M2L06 EU funds – introduction

European Union (origin, goals, purpose, EU funds)


Welcome to the world of EU funds.
My name is Kristina Androlić. By profession, I am a university specialist in economics. I graduated from the Faculty of Economics in Zagreb, and in 2021 completed the postgraduate specialist study Entrepreneurship and EU funds at the University of the North in Varaždin. Two additional educations: Manager of the preparation and implementation of EU projects and Expert in public procurement allow me to deal with my work today. I have been running my own company for more than 7 years, and together with my team, I have worked on the preparation or implementation of more than 150 projects co-financed by EU funds.
The European Union (abbreviation EU) is a unique intergovernmental and supranational community of European states, created as a result of cooperation and integration that began in 1951 between six states (Belgium, France, Germany, Italy, Luxembourg and the Netherlands). It was established on November 1, 1993 with the entry into force of the Treaty on the European Union (Maastricht Treaty). The European Union today has 27 member states. It covers more than four million km², and by the number of inhabitants, 446 million of them, it ranks third in the world, right behind China and India. France is the largest member state by area, while Malta is the smallest.
The history of the European Union can be divided into decades.
From 1945 to 1959, it marked the Peace in Europe and the beginning of cooperation
The sixties were years of economic growth
The seventies were marked by further expansion and the arrival of new members.
As the European Union developed in the 1970s, the entry of new member states, European elections and regional policy to stimulate growth in poorer areas.
The 1980s marked the fall of communism, symbolically, with the fall of the Berlin Wall.
The 1990s are also called Europe without borders, and they were marked by additional expansion, the launch of the single market, travel without borders and the introduction of the euro.
At the beginning of the 21st century, the EU continues to expand, and after the first decade, 2010-2019 is followed by a decade of challenges when the EU struggles with the financial crisis.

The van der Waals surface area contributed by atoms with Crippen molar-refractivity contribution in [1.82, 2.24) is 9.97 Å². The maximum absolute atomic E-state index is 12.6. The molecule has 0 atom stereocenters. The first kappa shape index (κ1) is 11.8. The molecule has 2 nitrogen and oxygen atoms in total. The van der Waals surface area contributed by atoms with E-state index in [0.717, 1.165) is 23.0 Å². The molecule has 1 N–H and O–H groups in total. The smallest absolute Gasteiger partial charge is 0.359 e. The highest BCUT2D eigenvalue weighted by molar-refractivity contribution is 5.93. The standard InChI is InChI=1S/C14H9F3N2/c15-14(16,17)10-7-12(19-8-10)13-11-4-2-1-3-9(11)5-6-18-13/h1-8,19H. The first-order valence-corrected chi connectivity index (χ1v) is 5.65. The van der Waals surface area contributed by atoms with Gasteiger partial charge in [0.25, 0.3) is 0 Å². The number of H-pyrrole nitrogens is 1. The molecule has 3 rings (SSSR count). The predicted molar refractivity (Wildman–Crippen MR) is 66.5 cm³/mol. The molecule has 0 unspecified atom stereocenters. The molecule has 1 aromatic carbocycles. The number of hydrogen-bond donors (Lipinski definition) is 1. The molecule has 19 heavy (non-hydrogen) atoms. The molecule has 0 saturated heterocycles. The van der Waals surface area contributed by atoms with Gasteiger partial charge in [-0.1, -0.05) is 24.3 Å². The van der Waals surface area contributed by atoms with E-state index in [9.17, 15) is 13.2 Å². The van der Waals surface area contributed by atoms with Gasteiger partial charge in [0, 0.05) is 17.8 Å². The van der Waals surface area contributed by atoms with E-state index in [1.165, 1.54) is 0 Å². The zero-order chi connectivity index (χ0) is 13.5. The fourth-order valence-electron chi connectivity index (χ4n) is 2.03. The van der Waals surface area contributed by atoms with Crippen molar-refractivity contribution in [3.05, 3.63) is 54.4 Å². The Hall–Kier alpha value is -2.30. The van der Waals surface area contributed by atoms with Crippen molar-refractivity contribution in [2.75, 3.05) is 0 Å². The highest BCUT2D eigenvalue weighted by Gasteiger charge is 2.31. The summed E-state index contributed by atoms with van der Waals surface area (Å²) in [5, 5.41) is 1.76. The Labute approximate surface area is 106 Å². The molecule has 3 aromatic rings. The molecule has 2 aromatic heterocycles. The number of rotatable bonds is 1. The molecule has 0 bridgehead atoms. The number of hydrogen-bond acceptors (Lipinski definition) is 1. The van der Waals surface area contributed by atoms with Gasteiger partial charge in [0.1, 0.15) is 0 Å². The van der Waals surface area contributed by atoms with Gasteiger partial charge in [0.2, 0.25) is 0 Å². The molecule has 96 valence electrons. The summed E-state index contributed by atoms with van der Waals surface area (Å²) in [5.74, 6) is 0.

The beginning of the new decade was marked by the fight against the COVID-19 pandemic and, unfortunately, the state of war in the neighbourhood. You can find more about each decade at the links.

The main bodies of the European Union are the European Parliament, the European Council and the Council of the EU. More about each at the attached links.

The European Union has its common goals, namely: to promote peace, its values ​​and the well-being of its citizens, to guarantee freedom, security and justice, sustainable development based on balanced economic growth, to fight against social exclusion and discrimination, to promote scientific and technological progress, strengthen economic, social and territorial cohesion, respect the rich cultural and linguistic diversity, establish an economic and monetary union whose currency is the euro.
The EU also adopted its own principles, which applicants and beneficiaries of grants must adhere to during the preparation and implementation of projects:
The principle of proportionality ensures that any measure chosen is necessary and fit for its purpose. In particular, during procurement, the criteria for the selection of bids prescribed in the call for bids and later applied during the review and evaluation of bids must be commensurate with the size, nature and complexity of the procurement and the contract resulting from it.